Education: Coronavirus

Department for Education written question – answered am ar 24 Mehefin 2020.

Danfonwch hysbysiad imi am ddadleuon fel hyn

Photo of Baroness Morgan of Huyton Baroness Morgan of Huyton Llafur

To ask Her Majesty's Government what plans they have to allocate extra funding for (1) mentors, (2) graduate tutors offering one-to-one tuition, and (3) other educational resources, following the COVID-19 pandemic.

Photo of Baroness Berridge Baroness Berridge Parliamentary Under-Secretary (Department for International Trade) (Minister for Women), The Parliamentary Under-Secretary of State for Education

We will do whatever we can to ensure no child, whatever their background or location, falls behind as a result of the COVID-19 outbreak. So far, we have committed over £100 million to support remote education. We are providing laptops and tablets to vulnerable and disadvantaged children who would otherwise not have access and are preparing for examinations in year 10, and to those receiving support from a social worker, including pre-school children, or and are a care leavers. Where care leavers, children with a social worker at secondary school and disadvantaged children in year 10 do not have internet connections, we will be providing 4G wireless routers to them so that they can learn at home. We are also ensuring every school that needs it has access to free, expert technical support to get set up on Google for Education or Microsoft’s Office 365 Education, and offering peer support through the EdTech Demonstrator schools programme - with leading schools and colleges helping others to make the best use of available technology to teach pupils remotely.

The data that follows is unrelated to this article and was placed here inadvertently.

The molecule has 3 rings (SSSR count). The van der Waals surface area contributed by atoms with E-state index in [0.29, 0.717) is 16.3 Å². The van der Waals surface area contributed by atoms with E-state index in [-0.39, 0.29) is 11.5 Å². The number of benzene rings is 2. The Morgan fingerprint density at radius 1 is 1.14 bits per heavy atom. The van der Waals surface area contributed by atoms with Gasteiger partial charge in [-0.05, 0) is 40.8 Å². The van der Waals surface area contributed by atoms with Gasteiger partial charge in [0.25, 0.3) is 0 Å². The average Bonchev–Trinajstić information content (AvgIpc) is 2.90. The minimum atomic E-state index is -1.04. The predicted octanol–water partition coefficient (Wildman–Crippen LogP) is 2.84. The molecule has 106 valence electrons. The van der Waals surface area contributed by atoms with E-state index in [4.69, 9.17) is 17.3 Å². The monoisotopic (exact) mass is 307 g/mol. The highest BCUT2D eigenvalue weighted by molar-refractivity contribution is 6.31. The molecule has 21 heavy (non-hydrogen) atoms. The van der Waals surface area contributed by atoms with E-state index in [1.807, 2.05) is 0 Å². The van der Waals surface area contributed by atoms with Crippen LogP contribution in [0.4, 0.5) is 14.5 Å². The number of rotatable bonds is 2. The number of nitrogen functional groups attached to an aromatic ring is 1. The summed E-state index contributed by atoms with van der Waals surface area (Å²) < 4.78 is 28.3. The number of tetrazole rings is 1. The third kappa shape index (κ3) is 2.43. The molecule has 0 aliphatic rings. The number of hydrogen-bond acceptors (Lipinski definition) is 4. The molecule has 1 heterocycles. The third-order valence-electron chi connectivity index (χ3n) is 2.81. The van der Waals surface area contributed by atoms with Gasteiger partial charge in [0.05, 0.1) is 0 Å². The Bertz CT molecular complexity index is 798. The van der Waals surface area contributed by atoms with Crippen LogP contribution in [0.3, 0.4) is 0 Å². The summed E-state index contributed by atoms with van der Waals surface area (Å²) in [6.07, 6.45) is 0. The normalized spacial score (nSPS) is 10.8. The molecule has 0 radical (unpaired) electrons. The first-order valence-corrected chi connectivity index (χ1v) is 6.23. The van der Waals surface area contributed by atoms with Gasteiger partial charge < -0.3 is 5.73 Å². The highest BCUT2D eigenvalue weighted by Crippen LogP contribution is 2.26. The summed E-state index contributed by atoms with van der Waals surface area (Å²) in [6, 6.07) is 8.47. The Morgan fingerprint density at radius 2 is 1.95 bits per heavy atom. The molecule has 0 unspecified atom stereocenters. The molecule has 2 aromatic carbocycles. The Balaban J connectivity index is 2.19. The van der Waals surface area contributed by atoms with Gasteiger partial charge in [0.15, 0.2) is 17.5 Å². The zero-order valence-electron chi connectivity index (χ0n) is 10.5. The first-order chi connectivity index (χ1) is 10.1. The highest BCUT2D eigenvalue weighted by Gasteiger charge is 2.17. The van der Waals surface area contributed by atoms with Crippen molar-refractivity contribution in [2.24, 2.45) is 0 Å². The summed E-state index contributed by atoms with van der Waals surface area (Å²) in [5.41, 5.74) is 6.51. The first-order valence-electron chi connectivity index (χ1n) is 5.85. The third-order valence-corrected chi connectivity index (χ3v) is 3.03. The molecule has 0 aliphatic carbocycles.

As plans continue for a full return to education from September, we have announced a £1 billion COVD-19 “catch-up” package to directly tackle the impact of lost teaching time.

£650 million will be shared across state primary and secondary schools over the 2020/21 academic year. This one-off grant to support pupils recognises that all young people have lost time in education as a result of the pandemic, regardless of their income or background.

Whilst school leaders will decide how it is used, the intention is that this money will be spent on the most effective interventions. On 19 June the Education Endowment Foundation published a guide to help school leaders and staff decide how to use this universal funding to best support their pupils, which is available here:

Separately, a National Tutoring Programme, worth £350 million, will increase access to high-quality tuition for the most disadvantaged young people. This will help accelerate their academic progress and tackle the attainment gap between them and their peers.

As well as announcing the biggest funding increase for schools in a decade, raising current levels by £14.4 billion over the next three years, we continue to pay schools quarterly additional funding worth £2.4 billion through the pupil premium to help them support their disadvantaged pupils. Since April 2020, pupil premium per-pupil rates are the highest ever.

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